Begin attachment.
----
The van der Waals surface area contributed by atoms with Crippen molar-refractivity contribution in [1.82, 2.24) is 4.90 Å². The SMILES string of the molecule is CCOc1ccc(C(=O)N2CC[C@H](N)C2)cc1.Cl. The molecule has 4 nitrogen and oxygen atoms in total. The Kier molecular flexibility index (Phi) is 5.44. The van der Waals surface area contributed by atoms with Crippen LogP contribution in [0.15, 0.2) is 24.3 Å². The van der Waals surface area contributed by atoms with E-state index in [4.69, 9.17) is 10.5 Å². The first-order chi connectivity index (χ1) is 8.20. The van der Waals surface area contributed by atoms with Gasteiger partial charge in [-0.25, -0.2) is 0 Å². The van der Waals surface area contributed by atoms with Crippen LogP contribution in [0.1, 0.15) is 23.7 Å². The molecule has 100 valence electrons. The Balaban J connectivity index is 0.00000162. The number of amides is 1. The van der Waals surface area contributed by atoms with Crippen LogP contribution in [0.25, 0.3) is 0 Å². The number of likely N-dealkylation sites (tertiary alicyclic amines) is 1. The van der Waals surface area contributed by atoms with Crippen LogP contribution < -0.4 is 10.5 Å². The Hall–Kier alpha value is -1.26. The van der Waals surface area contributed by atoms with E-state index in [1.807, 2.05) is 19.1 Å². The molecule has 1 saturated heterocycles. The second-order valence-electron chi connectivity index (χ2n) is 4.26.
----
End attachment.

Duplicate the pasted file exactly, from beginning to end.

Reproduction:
The van der Waals surface area contributed by atoms with Crippen molar-refractivity contribution in [1.82, 2.24) is 4.90 Å². The SMILES string of the molecule is CCOc1ccc(C(=O)N2CC[C@H](N)C2)cc1.Cl. The molecule has 4 nitrogen and oxygen atoms in total. The Kier molecular flexibility index (Phi) is 5.44. The van der Waals surface area contributed by atoms with Crippen LogP contribution in [0.15, 0.2) is 24.3 Å². The van der Waals surface area contributed by atoms with E-state index in [4.69, 9.17) is 10.5 Å². The first-order chi connectivity index (χ1) is 8.20. The van der Waals surface area contributed by atoms with Gasteiger partial charge in [-0.25, -0.2) is 0 Å². The van der Waals surface area contributed by atoms with Crippen LogP contribution in [0.1, 0.15) is 23.7 Å². The molecule has 100 valence electrons. The Balaban J connectivity index is 0.00000162. The number of amides is 1. The van der Waals surface area contributed by atoms with Crippen LogP contribution in [0.25, 0.3) is 0 Å². The number of likely N-dealkylation sites (tertiary alicyclic amines) is 1. The van der Waals surface area contributed by atoms with Crippen LogP contribution < -0.4 is 10.5 Å². The Hall–Kier alpha value is -1.26. The van der Waals surface area contributed by atoms with E-state index in [1.807, 2.05) is 19.1 Å². The molecule has 1 saturated heterocycles. The second-order valence-electron chi connectivity index (χ2n) is 4.26.